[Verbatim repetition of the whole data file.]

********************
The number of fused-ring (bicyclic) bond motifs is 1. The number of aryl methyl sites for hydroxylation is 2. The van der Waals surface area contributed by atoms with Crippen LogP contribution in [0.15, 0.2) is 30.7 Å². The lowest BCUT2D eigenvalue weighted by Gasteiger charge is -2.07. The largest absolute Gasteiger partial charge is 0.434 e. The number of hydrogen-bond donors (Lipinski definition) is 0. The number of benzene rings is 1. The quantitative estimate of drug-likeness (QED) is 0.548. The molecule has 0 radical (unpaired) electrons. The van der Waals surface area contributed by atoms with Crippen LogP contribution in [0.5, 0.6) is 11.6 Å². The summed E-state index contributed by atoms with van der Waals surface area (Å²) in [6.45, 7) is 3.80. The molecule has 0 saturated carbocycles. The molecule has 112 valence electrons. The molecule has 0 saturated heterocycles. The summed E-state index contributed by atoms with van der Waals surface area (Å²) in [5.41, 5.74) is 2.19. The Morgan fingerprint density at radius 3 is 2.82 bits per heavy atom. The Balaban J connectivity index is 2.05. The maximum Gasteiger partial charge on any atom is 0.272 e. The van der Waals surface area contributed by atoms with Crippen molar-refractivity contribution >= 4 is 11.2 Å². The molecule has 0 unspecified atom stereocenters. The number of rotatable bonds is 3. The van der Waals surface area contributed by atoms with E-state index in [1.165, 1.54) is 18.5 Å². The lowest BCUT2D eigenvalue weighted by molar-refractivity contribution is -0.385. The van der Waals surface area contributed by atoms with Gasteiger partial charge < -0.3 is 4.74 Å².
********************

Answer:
The number of fused-ring (bicyclic) bond motifs is 1. The number of aryl methyl sites for hydroxylation is 2. The van der Waals surface area contributed by atoms with Crippen LogP contribution in [0.15, 0.2) is 30.7 Å². The lowest BCUT2D eigenvalue weighted by Gasteiger charge is -2.07. The largest absolute Gasteiger partial charge is 0.434 e. The number of hydrogen-bond donors (Lipinski definition) is 0. The number of benzene rings is 1. The quantitative estimate of drug-likeness (QED) is 0.548. The molecule has 0 radical (unpaired) electrons. The van der Waals surface area contributed by atoms with Crippen LogP contribution in [0.5, 0.6) is 11.6 Å². The summed E-state index contributed by atoms with van der Waals surface area (Å²) in [6.45, 7) is 3.80. The molecule has 0 saturated carbocycles. The molecule has 112 valence electrons. The molecule has 0 saturated heterocycles. The summed E-state index contributed by atoms with van der Waals surface area (Å²) in [5.41, 5.74) is 2.19. The Morgan fingerprint density at radius 3 is 2.82 bits per heavy atom. The Balaban J connectivity index is 2.05. The maximum Gasteiger partial charge on any atom is 0.272 e. The van der Waals surface area contributed by atoms with Crippen molar-refractivity contribution >= 4 is 11.2 Å². The molecule has 0 unspecified atom stereocenters. The number of rotatable bonds is 3. The van der Waals surface area contributed by atoms with E-state index in [1.165, 1.54) is 18.5 Å². The lowest BCUT2D eigenvalue weighted by molar-refractivity contribution is -0.385. The van der Waals surface area contributed by atoms with Gasteiger partial charge < -0.3 is 4.74 Å².